In November 2014, we reported on the controversial court of appeal decision that overturned the environmental impact report for the San Diego Association of Governments’ 2050 Regional Transportation Plan and Sustainable Communities Strategy. The court faulted the EIR for failing to assess the plan’s consistency with the 2050 greenhouse gas emissions reduction goal contained in an executive order issued by the Governor in 2005. This decision has now been reversed by the California Supreme Court in a 6-1 decision. Cleveland Nat’l Forest Found. v. San Diego Ass’n of Gov’ts, Supreme Court Case No. S223603 (July 13, 2017).
Background of the Plan and SB 375
In 2005, Governor Schwarzenegger issued an executive order establishing statewide targets to reduce greenhouse gas emissions to 1990 levels by 2020 and to 80 percent below 1990 levels by 2050.
The Legislature adopted several laws to address these targets, including AB 32 and SB 375. SB 375 required metropolitan planning organizations like SANDAG to incorporate “sustainable communities strategies” into their regional transportation plans.. The state then set initial targets for the San Diego area: a 7% CO2 reduction by 2020 and a 13% reduction by 2035.
In 2011, the SANDAG Regional Transportation Plan became the first in the state to be adopted with a Sustainable Communities Strategy. SANDAG’s EIR found that the plan would reduce greenhouse gas emissions until 2020 but would increase them in later years. Although the EIR discussed the 2050 emissions reduction target in the executive order, it did not treat the order’s 2050 emissions reduction target as a standard for assessing the significance of the plan’s greenhouse gas impacts.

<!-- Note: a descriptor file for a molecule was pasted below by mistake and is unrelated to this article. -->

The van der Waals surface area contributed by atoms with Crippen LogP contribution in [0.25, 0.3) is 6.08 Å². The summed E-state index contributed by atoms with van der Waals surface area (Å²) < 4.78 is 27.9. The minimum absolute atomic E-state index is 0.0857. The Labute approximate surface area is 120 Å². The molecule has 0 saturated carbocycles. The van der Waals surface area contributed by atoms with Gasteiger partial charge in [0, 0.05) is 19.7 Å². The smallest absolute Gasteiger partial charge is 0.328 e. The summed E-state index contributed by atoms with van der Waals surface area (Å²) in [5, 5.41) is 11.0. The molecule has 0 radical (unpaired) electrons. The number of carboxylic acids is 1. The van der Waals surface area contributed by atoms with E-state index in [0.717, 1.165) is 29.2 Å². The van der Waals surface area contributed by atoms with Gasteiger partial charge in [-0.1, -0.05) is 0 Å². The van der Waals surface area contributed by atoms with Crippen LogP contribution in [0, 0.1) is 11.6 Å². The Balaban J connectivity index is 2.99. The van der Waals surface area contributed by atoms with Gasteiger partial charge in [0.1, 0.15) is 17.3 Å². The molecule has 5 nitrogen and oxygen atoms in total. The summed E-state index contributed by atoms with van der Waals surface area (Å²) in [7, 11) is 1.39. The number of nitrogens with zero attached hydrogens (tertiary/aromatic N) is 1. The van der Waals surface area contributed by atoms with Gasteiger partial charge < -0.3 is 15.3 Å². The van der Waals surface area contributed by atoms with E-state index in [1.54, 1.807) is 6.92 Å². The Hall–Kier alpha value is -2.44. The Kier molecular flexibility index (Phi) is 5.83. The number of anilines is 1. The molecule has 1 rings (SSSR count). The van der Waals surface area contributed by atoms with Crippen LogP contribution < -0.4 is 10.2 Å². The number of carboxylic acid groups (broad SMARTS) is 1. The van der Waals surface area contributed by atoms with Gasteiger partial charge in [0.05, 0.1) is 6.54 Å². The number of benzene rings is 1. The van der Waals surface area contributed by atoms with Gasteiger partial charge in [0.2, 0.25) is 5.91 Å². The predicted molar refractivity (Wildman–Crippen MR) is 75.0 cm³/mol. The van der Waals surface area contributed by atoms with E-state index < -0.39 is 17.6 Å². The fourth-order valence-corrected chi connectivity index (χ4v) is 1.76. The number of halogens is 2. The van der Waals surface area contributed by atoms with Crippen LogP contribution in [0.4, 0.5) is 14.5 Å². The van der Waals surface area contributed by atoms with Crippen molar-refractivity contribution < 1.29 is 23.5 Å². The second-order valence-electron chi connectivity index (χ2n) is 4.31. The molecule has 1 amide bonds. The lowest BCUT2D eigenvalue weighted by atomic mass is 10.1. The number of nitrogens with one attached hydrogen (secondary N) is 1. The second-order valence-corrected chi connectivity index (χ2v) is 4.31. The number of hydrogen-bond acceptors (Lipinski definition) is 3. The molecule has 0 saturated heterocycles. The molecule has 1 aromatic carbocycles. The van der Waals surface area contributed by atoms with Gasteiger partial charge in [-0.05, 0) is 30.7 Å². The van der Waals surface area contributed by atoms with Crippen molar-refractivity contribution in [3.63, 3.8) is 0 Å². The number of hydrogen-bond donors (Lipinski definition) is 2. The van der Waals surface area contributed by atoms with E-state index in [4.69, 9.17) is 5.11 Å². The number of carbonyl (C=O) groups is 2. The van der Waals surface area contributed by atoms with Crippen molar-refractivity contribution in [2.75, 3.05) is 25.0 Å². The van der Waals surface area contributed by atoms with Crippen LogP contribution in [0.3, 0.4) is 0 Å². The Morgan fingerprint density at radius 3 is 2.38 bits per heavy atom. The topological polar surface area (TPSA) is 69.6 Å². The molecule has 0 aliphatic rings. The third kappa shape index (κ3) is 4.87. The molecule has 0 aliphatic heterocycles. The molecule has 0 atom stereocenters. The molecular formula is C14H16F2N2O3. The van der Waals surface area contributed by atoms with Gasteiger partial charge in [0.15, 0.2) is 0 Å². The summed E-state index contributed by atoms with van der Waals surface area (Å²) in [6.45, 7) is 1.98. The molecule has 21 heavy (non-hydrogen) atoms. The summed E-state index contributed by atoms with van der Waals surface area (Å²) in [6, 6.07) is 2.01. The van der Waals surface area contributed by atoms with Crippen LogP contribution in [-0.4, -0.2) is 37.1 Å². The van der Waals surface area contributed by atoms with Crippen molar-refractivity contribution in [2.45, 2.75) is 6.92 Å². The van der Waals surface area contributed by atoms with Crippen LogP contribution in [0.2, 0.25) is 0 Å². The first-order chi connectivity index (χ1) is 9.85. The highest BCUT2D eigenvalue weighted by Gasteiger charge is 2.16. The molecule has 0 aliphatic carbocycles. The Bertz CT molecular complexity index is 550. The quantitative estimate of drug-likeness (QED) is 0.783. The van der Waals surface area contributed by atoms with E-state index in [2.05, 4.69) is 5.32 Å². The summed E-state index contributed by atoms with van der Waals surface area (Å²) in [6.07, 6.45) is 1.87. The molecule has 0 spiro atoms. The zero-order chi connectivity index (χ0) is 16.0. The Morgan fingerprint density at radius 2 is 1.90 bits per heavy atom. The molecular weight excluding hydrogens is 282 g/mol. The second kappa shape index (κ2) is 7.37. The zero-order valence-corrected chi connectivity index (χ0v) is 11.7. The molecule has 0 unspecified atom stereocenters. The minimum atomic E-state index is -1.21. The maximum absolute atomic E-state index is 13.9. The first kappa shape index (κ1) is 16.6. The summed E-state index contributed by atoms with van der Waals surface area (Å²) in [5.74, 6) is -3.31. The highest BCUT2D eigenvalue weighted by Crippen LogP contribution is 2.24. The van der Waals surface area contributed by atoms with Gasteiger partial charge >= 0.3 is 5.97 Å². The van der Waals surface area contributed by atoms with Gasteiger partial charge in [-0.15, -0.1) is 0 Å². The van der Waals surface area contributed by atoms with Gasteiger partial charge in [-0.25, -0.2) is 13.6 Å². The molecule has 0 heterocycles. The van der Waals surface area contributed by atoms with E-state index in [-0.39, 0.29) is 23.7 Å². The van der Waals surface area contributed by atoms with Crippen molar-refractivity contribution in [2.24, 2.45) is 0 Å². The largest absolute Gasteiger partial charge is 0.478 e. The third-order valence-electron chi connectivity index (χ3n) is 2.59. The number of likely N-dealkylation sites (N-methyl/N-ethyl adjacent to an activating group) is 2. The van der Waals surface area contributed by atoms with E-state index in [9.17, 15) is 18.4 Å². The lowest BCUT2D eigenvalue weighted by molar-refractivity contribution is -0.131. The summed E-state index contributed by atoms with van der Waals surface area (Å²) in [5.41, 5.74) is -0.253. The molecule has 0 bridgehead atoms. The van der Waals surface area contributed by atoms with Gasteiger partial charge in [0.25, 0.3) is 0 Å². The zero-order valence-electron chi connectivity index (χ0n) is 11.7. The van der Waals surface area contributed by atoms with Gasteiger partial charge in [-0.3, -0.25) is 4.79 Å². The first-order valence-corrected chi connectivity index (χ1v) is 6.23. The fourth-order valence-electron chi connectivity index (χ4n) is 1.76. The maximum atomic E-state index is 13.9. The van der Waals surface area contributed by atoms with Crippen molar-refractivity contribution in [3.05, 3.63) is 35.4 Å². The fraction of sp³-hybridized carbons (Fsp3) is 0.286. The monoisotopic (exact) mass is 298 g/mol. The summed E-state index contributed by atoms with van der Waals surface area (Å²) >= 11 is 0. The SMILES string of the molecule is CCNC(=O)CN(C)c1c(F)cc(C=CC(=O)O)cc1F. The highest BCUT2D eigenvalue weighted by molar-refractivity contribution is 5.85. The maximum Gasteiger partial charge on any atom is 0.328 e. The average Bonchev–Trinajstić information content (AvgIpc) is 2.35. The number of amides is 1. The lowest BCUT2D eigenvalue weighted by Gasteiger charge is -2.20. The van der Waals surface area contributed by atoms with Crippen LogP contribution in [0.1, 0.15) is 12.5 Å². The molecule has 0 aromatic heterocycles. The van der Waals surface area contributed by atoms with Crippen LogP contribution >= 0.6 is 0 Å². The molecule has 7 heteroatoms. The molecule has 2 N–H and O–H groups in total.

The Supreme Court Majority Opinion
The majority reversed the court of appeal decision, concluding that SANDAG was not required to use the executive order targets as a standard of significance.
The court, however, did not entirely excuse agencies from discussing the executive order in their CEQA analyses of greenhouse gas emissions. According to the court, the goals in executive order express “the pace and magnitude of reduction efforts that the scientific community believes necessary to stabilize the climate” and the information “has important value to policymakers and citizens in considering the emission impacts” of a project. The court found that SANDAG’s analysis was adequate in this regard because it “did not obscure the existence or contextual significance” of the executive order, making clear that the executive order’s 2050 goals were part of the regulatory setting for the plan. In this case, it was sufficient that the EIR conveyed the “general point” that the upward trajectory of emissions might conflict with the executive order’s 2050 emissions reduction goal.
The court also upheld SANDAG’s use of three different GHG significance thresholds authorized by CEQA Guidelines section 15064.4(b), as these three methods “together adequately informed readers of potential greenhouse gas emissions impacts.”
The court cautioned, however, against using SANDAG’s analysis as a template for future EIRs, observing that GHG analysis under CEQA should reflect improvements in data and methods and should also incorporate new legislation and regulations.
Dissenting from the majority opinion, Justice Cuellar concluded that the EIR was too “vague and shortsighted” to fulfill SANDAG’s duty to adequately acknowledge the impact of a transportation and land use plan that would increase, rather than reduce, transportation GHG emissions from the region.